Tuesday, December 18, 2018
The Pleasures of Reading, Viewing, and Listening, part 13: Christopher Brown
2018 Reading in Review
by Christopher Brown
You would be surprised how many how-to manuals on the administration of martial law you can find in the bowels of the law library. Major Birkhimer’s Military Government and Martial Law (1892, 1904), Lt. Col. Fairman’s The Law of Martial Rule (1930, 1943), General Wolters’ Martial Law and Its Administration (1930), Captain Wiener’s A Practical Manual of Martial Law (1940) and Professor Fairman’s Government Under Law in Time of Crisis (1955) are among the treatises of handy practice points from the period when martial law was quite frequently invoked to keep unruly citizens under control. In that era from the Gilded Age to the Great Depression, it was pretty common for governors to declare martial law in order to deploy military forces to put down strikes and other disruptions of the established order by labor. It was also used to “enforce the operation of the economic principle of free competition”—and its opposite, as when the governors of Texas and Oklahoma declared martial law to enforce compliance with oil & gas production limits. Soldiers were called out to prevent publication of a newspaper in West Virginia, settle strikes by truckers and knitters in Minnesota against the strikers, to shut down a horse racing track in Rhode Island, to enforce segregation zoning in Oklahoma City, to interfere with primary elections in Tennessee in an effort to disenfranchise black voters, to take over and operate coal mines in North Dakota, and even to remove highway commissioners in South Carolina based on the governor’s finding that their department was in a “state of insurrection” against his authority.
When these cases are compiled in dry hornbooks of black letter law, one sees how many of these gubernatorial exercises of domestic military force there have been in the past century, most often to suppress supposed rebellions that were no more than assertions of economic right against powerful property interests. In many instances the imposition of martial law was subsequently invalidated by the court. But in many others it was not, and the reasoning is as diverse as the cases. For a contemporary lawyer, it’s quite a revelation to find an entire American jurisprudence of martial law—a term that really means the suspension of law and the liberties it secures.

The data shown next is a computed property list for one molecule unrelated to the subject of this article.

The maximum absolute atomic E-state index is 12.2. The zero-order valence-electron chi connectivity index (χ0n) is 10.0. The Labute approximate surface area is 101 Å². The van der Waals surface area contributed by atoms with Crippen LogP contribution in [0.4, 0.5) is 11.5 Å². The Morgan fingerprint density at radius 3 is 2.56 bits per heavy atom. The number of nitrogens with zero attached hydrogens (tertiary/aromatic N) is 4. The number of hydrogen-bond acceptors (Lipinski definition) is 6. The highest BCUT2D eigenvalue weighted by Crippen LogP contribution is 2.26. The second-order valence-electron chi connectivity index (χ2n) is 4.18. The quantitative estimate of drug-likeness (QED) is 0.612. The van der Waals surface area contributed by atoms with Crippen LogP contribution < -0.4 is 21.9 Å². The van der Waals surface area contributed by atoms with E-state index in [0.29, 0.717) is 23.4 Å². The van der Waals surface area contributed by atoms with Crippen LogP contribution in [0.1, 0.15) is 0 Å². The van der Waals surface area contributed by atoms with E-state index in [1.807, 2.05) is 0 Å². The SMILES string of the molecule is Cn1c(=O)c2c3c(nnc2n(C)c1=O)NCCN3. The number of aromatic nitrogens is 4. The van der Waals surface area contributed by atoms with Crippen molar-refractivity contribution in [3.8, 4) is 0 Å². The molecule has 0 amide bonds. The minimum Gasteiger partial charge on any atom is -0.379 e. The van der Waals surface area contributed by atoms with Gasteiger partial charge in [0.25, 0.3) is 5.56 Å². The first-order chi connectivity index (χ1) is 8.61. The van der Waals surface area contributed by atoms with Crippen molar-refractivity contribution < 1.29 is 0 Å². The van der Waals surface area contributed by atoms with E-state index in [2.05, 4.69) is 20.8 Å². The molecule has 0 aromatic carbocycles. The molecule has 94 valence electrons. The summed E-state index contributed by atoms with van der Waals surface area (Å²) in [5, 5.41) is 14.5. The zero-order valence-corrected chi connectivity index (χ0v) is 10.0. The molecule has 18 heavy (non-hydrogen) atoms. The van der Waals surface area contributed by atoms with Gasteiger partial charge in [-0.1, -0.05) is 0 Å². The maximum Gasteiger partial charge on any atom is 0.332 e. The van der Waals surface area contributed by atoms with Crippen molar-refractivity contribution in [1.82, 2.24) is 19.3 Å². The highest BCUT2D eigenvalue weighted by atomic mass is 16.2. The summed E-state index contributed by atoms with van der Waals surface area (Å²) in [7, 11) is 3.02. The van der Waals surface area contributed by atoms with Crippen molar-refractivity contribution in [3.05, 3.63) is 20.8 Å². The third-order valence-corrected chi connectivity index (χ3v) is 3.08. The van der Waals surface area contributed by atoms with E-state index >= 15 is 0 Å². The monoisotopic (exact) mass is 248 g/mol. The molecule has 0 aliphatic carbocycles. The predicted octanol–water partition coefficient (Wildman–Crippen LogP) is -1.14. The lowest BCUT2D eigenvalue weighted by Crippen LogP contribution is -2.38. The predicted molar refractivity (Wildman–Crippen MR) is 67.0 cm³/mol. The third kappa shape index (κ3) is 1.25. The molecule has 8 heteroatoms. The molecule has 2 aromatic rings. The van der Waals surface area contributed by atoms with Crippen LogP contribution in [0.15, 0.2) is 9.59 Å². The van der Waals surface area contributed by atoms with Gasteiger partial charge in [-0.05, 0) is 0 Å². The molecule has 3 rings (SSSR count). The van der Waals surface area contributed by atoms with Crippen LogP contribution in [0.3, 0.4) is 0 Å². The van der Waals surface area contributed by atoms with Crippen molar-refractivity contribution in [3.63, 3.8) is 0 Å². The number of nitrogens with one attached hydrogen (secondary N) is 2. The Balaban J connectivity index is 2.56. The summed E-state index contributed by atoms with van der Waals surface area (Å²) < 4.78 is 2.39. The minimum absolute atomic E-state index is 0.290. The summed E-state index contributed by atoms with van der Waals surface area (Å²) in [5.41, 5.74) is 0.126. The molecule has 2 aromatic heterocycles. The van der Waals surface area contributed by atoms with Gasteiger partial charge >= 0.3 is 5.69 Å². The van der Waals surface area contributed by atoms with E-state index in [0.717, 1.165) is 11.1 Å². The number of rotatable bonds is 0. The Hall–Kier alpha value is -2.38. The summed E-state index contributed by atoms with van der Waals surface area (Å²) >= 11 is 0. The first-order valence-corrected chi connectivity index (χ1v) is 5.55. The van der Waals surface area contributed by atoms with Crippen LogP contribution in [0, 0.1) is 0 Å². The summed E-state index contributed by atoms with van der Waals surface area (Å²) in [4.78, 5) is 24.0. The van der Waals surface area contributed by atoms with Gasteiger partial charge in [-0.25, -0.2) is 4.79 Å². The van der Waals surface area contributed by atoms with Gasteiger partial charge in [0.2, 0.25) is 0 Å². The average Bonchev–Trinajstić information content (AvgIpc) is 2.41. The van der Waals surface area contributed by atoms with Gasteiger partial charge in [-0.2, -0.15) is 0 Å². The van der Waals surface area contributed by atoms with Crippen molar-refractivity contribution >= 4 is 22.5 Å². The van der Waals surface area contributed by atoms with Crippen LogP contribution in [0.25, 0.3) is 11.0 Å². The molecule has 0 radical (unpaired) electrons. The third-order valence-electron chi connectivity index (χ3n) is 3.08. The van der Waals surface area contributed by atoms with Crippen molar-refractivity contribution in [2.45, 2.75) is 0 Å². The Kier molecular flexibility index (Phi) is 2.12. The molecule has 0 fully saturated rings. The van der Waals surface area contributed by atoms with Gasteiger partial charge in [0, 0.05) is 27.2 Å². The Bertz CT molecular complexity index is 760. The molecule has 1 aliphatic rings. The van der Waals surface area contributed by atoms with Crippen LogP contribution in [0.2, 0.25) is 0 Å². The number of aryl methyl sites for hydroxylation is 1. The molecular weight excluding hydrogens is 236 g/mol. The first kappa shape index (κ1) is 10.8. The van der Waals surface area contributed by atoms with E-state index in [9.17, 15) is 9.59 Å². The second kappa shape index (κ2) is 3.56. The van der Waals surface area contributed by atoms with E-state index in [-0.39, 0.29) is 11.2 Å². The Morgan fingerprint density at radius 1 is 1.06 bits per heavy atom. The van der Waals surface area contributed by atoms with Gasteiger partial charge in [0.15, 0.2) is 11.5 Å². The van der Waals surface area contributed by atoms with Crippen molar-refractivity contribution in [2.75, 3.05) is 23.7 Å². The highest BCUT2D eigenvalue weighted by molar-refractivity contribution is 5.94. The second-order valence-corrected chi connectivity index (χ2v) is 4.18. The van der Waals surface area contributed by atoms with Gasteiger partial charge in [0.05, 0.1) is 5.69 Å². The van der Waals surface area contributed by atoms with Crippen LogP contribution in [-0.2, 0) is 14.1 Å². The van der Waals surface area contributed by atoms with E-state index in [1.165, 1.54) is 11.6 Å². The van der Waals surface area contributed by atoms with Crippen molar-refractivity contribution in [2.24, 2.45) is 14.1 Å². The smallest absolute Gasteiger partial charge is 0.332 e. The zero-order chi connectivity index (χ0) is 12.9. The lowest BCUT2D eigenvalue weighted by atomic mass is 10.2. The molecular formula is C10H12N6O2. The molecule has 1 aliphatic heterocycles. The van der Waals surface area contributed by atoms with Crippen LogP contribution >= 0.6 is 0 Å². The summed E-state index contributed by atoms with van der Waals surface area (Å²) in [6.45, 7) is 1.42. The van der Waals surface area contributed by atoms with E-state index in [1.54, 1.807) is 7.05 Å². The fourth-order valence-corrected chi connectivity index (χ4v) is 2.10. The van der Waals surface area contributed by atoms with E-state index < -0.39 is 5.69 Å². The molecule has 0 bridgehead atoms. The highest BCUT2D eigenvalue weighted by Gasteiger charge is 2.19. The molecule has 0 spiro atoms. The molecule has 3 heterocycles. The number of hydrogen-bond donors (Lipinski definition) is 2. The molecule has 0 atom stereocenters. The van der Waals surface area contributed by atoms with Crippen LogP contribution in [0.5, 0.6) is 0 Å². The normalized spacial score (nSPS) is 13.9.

After World War II, the phrase martial law seems to have become disfavored by those who impose it. Instead, it’s described as “calling out the national guard,” which somehow is taken as more innocuous—maybe because it has been more frequently done in the modern period to protect minority groups than oppress them, as in the desegregation battles of the 1960s. But it’s the same power, one embodied in many state constitutions, and at least implicit in the federal constitution, as with the express power of Congress to suspend habeas corpus during times of rebellion or insurrection. It’s a power that doesn’t seem to be tied to any clear objective standard, but to a highly subjective and contextual assessment of whether an emergency exists in which military force is necessary to sustain civil order.
I went looking for the not so secret legal history of martial law on U.S. soil as research for my forthcoming novel Rule of Capture, an effort to blend the dystopian novel with the legal thriller. I didn’t expect to find so much true dystopia. It made me see what limited patience there is in this country for the sort of dissidence that disrupts normal commerce, and how ephemeral are the legal protections we assume prevent us from waking up and finding soldiers occupying our own town. The state of emergency suspends the law. And the executive decides, with broad discretion and uncertain checks, when the emergency exists.
I saw similar things in the first book I read this year, Norman Mailer’s Miami and the Siege of Chicago, his journal of the Republican and Democratic National Conventions fifty years ago this year. I picked it up in a used bookstore’s dollar bin, having never read Mailer and trying to read widely about American political tumult for my extrapolative research. I found more than I expected, even though it was history I already knew: political assassinations, offshore wars, unleashed riot cops throwing convention delegates through the plate glass window of the Hilton hotel bar, a damaged president manipulating the scene from off stage, a fascistic mayor running the show as a kind of municipal warlord, a sense of immanent revolution and dissolving democracy, all told with a novelist’s eye for show-don’t-tell detail. It made the insanity of 2018 seem kind of coddled by comparison, and made me wonder how much worse things could get in today’s climate as whatever comes next is incubated and hatched.
In addition to true dystopias, I read a lot of dystopian fiction this year. Indeed, I read most of the science fiction of any sub-genre that came out this year, at least the paperbacks, serving as a judge for the Philip K. Dick Award. That means I can’t talk about those books until our work is done next year. It’s safe to note that the dystopias were in the minority, though I’d hasten to add there were even fewer utopias.